Windows 7 has reached the end of its life, and as such, everyone is advised to move on to the next better OS: Windows 10.
It goes without saying that such a migration is for the better since Windows 10 has better security features, better support, and more.
Of course, if you want to stay with Windows 7, you could always opt for the Windows 7 Extended Support, although you should know that this too can only be done for an extra 2 years.
Audiophiles, however, might be interested in knowing that there are differences between how the two OSes handle sound, and how one may provide overall better sound quality than the other.
Thus, if you too are interested in pristine sound quality and clarity, you should continue reading the article below.
How does Windows 10 affect sound quality?
In theory, audio quality should not change if the only thing you do is switch the Operating System. As such, Windows 7 or Windows 10 per se will not affect the audio experience.
Windows 10 makes listening to music easier and better
One thing you should remember is that Windows 10 does come with a set of changes that indirectly affect the way you will listen to music. These include:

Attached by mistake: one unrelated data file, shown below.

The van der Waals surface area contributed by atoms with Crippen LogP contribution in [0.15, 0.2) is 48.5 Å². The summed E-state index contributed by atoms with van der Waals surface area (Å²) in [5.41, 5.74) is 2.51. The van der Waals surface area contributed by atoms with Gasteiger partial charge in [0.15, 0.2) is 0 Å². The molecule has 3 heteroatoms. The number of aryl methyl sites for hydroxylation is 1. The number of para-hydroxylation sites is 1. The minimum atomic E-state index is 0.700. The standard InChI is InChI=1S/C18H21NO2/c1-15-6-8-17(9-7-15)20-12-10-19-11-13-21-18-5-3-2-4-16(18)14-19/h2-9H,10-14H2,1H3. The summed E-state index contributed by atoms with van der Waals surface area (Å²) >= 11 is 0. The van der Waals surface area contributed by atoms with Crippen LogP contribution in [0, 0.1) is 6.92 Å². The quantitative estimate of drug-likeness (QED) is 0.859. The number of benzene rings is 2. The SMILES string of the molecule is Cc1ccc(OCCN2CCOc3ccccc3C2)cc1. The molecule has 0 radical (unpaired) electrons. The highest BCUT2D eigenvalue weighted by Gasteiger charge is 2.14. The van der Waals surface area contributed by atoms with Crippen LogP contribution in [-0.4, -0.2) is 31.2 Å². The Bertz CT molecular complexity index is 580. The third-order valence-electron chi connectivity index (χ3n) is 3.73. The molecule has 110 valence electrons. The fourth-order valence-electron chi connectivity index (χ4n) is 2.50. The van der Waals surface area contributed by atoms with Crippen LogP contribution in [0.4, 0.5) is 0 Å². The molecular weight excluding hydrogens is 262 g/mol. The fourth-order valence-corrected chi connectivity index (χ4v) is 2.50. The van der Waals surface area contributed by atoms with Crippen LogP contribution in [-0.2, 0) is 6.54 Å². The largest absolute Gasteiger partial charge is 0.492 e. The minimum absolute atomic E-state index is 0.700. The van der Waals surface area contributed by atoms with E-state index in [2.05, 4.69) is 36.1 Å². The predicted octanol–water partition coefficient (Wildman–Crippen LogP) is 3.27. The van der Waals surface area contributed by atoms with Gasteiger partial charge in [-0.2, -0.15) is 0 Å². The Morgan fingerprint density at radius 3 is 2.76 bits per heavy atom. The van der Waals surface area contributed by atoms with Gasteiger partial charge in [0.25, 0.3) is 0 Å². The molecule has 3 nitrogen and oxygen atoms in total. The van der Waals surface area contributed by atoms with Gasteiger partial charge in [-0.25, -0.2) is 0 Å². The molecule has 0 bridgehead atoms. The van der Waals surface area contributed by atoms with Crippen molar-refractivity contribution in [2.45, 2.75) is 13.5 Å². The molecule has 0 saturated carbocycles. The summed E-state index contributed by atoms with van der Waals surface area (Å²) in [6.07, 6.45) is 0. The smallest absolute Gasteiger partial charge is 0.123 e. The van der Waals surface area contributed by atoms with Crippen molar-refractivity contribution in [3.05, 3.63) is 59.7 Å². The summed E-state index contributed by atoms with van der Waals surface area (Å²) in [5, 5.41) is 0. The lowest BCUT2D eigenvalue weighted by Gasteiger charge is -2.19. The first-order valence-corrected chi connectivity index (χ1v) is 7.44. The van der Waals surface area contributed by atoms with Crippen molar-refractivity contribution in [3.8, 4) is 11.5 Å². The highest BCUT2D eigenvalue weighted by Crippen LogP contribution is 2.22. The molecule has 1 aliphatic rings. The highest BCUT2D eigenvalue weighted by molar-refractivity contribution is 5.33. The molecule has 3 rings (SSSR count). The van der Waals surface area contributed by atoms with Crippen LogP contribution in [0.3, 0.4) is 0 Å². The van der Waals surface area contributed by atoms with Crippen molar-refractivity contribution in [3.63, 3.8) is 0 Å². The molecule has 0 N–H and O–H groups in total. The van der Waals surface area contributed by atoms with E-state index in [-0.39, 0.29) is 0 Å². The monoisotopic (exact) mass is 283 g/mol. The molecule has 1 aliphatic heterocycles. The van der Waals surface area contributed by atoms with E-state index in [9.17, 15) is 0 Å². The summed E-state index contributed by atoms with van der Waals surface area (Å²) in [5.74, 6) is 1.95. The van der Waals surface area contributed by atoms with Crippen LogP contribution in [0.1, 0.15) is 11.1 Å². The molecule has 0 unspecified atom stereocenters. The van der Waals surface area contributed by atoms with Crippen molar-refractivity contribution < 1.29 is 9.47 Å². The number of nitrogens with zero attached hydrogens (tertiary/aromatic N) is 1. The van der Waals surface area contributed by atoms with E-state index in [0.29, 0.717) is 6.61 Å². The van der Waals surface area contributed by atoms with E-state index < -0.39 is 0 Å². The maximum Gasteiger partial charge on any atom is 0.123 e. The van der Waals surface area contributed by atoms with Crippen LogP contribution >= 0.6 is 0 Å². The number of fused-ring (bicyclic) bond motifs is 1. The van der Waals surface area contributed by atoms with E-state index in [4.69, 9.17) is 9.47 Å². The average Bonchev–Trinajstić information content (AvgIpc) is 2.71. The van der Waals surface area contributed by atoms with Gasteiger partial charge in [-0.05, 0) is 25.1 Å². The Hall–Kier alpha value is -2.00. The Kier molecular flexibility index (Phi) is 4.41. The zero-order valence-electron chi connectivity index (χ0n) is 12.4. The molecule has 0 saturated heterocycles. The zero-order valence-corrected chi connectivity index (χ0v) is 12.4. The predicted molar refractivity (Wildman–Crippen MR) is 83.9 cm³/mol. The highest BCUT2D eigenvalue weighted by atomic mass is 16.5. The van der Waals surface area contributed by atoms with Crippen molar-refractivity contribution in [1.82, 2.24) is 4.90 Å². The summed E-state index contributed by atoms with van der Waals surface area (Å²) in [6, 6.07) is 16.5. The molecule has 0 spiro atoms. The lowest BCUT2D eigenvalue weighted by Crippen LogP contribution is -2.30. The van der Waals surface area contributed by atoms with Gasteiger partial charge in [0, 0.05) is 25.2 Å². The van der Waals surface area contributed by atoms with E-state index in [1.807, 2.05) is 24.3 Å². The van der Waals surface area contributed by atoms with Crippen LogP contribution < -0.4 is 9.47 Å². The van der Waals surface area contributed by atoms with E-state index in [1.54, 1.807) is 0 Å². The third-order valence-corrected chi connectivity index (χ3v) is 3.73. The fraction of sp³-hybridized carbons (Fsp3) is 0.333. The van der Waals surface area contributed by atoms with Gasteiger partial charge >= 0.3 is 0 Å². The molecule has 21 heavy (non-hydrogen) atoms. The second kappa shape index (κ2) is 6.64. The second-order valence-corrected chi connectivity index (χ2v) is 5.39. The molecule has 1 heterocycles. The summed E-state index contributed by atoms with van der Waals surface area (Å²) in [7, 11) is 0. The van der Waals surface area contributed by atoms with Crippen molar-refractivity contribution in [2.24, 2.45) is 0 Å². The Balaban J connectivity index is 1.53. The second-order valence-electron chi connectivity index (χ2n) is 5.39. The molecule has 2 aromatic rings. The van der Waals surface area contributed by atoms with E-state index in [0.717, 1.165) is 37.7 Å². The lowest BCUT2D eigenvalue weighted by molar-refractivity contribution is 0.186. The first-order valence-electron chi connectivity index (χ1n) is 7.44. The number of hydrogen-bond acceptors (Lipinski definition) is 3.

- Improved audio stack performance
- An Opt-in dedicated audio core
- This allows you to move audio processing to a dedicated processor core
- WASAPI enhancements
- AudioGraph, which is a new API, built on WASAPI, offers ‘higher-level constructs’ for working with audio
- New Codecs, namely FLAC and ALAC
- Web Audio, which is included in Microsoft Edge
- Bluetooth MIDI
- Lower audio latency
- Audio aggregation and routing
- MIDI routing
These are just one of the many improvements that affect your audio experience more or less directly.
Additionally, because of the universal app development changes, more users can now develop more and better apps, for all devices that support Windows 10.
Why Windows 7 may seem the better option
If you just upgraded from Windows 7 to Windows 10 and the audio seems inferior, it may be due to the driver. Those of you that have older PCs may have been using drivers that were optimized for WIndows 7.
However, not all developers bothered making further optimizations for the newer OS. As such, you may end up using the generic audio drivers provided by Microsoft.
As you can see for yourself, there are differences in audio quality and response rate between Windows 7 and Windows 10. However, these are extremely subtle and hard to notice.
In fact, the only ones that can truly tell the difference are those that work in audio player development or those that have home recording studios.
For the rest of the consumers, a 128 kbps song will still sound like a 128kbps sound regardless of the OS.
Do you think Windows 10 is superior as far as audio goes? Let us know in the comment section below.
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